Dr. Brennan’s research focuses on the biochemical characterization of cell wall constituents and their assembly in mycobacterium. Understanding the structure of the complex mycobacterial cell wall, including the genes governing its construction and the enzymes synthesizing the wall components, has key implications for developing improved means of diagnosing and treating diseases caused by mycobacterium. Fellows of the American Academy of Microbiology are elected annually through a highly selective, peer-reviewed process, based on their records of scientific achievement and original contributions that have advanced microbiology. There are now more than 2,000 Fellows representing 37 countries and all subspecialties of microbiology, including basic and applied research, teaching, public health, industry, and government service.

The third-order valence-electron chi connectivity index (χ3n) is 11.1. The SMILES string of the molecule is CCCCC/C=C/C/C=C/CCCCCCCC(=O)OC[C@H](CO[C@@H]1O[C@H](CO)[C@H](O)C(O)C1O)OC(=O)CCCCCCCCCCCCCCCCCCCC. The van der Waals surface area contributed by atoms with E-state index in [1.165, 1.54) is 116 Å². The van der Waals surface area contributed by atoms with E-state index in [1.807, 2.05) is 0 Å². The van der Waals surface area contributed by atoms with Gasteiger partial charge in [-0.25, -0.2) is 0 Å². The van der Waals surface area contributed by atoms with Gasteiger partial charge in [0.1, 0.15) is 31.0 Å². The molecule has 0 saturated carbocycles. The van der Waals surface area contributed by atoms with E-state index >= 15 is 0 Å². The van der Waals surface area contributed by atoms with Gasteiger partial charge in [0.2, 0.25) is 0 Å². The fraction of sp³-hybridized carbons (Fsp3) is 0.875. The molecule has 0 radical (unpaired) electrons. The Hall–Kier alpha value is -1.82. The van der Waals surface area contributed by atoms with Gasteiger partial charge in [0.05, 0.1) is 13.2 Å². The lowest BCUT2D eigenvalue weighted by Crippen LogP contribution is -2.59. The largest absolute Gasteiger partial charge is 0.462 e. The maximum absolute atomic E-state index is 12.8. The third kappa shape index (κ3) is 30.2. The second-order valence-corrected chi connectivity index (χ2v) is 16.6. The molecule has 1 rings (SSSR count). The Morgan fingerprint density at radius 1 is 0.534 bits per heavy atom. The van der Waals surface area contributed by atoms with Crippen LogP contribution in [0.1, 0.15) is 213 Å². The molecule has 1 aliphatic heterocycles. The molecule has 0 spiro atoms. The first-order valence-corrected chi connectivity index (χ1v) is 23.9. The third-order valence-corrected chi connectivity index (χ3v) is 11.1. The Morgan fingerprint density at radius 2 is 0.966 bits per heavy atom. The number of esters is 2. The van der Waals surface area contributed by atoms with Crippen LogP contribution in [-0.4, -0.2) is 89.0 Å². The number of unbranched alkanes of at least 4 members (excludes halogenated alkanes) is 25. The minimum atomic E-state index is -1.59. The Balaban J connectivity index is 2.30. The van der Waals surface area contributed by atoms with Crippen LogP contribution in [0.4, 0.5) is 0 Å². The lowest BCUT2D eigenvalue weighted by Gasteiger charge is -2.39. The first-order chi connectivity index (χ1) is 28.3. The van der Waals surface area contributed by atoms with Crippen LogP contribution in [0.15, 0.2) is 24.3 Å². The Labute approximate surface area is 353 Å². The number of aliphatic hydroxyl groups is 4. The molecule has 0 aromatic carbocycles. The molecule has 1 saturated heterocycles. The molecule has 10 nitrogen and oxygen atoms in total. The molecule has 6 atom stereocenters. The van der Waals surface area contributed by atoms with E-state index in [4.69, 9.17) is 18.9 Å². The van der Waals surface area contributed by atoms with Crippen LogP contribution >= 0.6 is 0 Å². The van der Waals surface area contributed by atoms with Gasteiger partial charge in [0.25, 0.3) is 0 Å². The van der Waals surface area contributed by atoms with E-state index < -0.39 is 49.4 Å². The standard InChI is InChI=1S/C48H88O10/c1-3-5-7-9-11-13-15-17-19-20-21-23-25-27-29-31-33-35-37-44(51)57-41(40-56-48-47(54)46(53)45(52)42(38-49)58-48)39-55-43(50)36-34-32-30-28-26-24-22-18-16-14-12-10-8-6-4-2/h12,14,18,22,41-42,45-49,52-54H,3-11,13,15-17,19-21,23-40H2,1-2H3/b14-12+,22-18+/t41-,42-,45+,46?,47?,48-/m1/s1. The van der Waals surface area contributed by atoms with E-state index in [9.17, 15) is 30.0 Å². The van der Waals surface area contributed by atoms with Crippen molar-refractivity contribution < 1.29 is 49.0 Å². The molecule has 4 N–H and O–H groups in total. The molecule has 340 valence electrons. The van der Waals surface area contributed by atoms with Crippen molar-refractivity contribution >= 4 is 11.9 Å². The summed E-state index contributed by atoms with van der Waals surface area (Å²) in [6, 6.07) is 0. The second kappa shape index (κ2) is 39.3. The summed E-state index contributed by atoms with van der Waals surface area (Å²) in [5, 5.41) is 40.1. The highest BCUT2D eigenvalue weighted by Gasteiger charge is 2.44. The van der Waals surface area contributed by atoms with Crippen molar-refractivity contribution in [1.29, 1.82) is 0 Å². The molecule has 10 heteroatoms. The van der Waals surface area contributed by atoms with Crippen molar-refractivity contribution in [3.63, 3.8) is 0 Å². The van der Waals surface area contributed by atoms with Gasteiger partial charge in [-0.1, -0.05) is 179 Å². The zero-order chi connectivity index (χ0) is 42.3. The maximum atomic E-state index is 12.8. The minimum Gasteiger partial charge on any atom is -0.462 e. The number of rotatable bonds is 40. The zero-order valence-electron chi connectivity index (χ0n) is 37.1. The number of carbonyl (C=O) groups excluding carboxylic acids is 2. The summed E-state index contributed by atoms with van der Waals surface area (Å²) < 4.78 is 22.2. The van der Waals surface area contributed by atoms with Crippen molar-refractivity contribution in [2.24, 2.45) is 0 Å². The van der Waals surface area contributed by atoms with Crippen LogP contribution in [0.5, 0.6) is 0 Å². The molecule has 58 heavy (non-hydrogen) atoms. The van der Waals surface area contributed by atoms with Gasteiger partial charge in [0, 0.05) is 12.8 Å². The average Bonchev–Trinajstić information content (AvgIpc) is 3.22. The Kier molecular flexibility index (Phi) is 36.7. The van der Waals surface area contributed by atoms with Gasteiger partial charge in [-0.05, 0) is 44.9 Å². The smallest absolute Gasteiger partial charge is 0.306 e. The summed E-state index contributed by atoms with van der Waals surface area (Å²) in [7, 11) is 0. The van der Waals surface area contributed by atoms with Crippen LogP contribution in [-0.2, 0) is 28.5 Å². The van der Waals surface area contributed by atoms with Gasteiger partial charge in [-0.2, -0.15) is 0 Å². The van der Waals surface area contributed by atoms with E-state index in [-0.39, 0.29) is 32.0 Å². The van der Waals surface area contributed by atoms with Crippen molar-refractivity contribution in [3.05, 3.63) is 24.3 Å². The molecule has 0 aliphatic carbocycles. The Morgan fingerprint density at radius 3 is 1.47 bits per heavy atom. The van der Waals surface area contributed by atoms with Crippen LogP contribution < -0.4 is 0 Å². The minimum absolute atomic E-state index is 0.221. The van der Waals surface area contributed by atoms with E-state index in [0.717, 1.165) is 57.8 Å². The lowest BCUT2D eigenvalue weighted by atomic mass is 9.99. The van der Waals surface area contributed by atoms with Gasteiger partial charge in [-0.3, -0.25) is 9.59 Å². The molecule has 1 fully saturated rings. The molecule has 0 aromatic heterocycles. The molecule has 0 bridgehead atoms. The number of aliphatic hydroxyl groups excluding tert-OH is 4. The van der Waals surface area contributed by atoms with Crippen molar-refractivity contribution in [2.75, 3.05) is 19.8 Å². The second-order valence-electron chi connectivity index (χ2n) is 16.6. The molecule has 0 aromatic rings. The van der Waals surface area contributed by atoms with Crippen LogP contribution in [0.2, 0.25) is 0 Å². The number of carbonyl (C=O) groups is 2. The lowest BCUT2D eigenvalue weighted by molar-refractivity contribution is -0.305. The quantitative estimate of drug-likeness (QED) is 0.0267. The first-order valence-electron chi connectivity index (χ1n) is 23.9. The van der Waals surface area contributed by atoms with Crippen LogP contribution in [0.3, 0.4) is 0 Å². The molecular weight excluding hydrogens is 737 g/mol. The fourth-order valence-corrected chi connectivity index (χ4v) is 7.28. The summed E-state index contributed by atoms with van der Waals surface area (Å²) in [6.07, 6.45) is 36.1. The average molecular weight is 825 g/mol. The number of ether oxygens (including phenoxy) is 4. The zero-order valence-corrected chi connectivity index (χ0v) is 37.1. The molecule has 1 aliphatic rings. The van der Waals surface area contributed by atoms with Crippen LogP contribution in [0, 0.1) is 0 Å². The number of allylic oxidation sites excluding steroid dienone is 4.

The mission of the American Academy of Microbiology is to recognize scientific excellence and foster knowledge and understanding in the microbiological sciences. The Academy is the honorific leadership group within the American Society for Microbiology, the world’s oldest life science organization with more than 43,000 members.